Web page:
ON 18TH NOVEMBER THE SCOTTISH LABOUR PARTY (SLP) announced Richard Leonard as its new leader with 56.7% of the vote on a turnout of 62%. Leonard won the SLP membership with 52%, but the levy paying union vote with 77%. The contest has been described in some quarters as between capital and labour given Richard Leonard's trade union background and the extensive family business empire of his opponent, Anas Sarwar. The result is a pivotal moment in Scottish political history.
The SLP has been probably the most right wing section of the Party since Jeremy was elected - the only constituent part in which the membership delivered a majority for Owen Smith. This can in part be put down to the false attractions of nationalism.. Many activists in Scotland - who had they been south of the border would be Labour Party members - are instead in the SNP or other parts of the nationalist movement. This makes Richard’s victory absolutely critical for the SLP to recover both electorally and in building its membership. Victory for Leonard and the left at last answers the point made by some of the more political elements of the working class in Glasgow during the election - “We support Corbyn, but not Scottish Labour because they're so right wing.”
Just think what the alternative, a victory for Sarwar, would have signified. It would have meant the right wing had won a membership vote for the first time since Jeremy's first victory and Scottish Labour remained to the right of the SNP and continued to implement austerity.
A strong campaign for Richard Leonard was successful in getting the bulk of nominations - 43 CLPs to 16 for Sarwar and all 14 unions and affiliated societies who made a nomination. While publicly the campaign was debated in a civilised fashion, both sides understood the significance of the fight. Right wing luminaries like Alastair Darling, Johann Lamont and Ian Murray were working for Sarwar - sending out thousands of text messages. The effort of the left were based more on the rank and file - phoning and texting members up and down Scotland with supporting statements by prominent activists. The left won with a campaign that had a far lower degree of media coverage than the two Corbyn leadership campaigns. Communicating with members was the critical factor.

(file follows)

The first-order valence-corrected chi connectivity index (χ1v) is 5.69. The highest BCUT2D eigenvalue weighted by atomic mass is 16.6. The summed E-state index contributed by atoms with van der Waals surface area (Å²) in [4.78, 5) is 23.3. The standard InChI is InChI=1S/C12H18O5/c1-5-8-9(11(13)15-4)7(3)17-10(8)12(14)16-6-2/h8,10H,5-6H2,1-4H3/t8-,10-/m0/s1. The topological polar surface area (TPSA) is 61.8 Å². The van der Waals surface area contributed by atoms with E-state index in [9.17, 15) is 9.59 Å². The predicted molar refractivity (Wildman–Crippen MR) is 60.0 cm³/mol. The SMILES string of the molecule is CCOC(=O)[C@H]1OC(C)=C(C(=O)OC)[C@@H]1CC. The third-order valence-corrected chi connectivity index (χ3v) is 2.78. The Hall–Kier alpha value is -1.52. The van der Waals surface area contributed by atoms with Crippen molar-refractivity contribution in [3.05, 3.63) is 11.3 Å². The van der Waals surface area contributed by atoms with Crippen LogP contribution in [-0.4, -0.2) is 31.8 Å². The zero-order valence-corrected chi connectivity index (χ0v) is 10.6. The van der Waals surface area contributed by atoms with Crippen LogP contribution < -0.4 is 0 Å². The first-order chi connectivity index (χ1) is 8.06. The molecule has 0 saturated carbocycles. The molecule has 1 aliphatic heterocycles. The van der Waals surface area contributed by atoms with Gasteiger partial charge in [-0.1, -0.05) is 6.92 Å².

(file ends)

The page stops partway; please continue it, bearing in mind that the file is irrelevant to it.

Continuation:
The promise of the Richard Leonard campaign is that it will produce an SLP clearly and credibly to the left of the SNP - and which appeals on a class basis rather than falls into the trap of having a position on independence as the headline policy. The policies put forward by the campaign began to do just that - on key areas of housing, trade union organisation, and wages and rights at work. This will be critical in turning the Party outwards and appealing to the wider left and the working class to join and build a genuine mass membership party.
However, the SLP will have to show itself to be an organisation which actually fights austerity and its effects if it is to gain the trust of the more politically conscious layers of the working class. The policies that Richard Leonard has promised will go some way towards this, but the positions and actions of the Party in local government will be another important factor.
This was summed up by one of the leading stewards in the ICT strike against Glasgow City Council (GCC) at the start of this year when the Labour Party was still in charge of GCC. Fighting efforts by the council to hand over himself and his colleagues to an outsourcing outfit known for rapacious tactics against its workforce, his take on the Labour Party at a supporters’ meeting was a warning. He saw himself as exactly the sort of person who should be joining the Party in the wake of Corbyn's two victorious leadership campaigns - but the actions of the council meant he could not bring himself to do it.
Our hope is that with Richard’s victory most of these objections will be overcome and there will be a substantial increase in the membership of Scottish Labour. If that happens, and those new members organise to transform the Party - sweeping away the right wing's grip on so many key positions and shifting the Party to actually fighting austerity rather than implementing it - then the Party can at last begin to build a real base of support.
Glasgow Cathcart CLP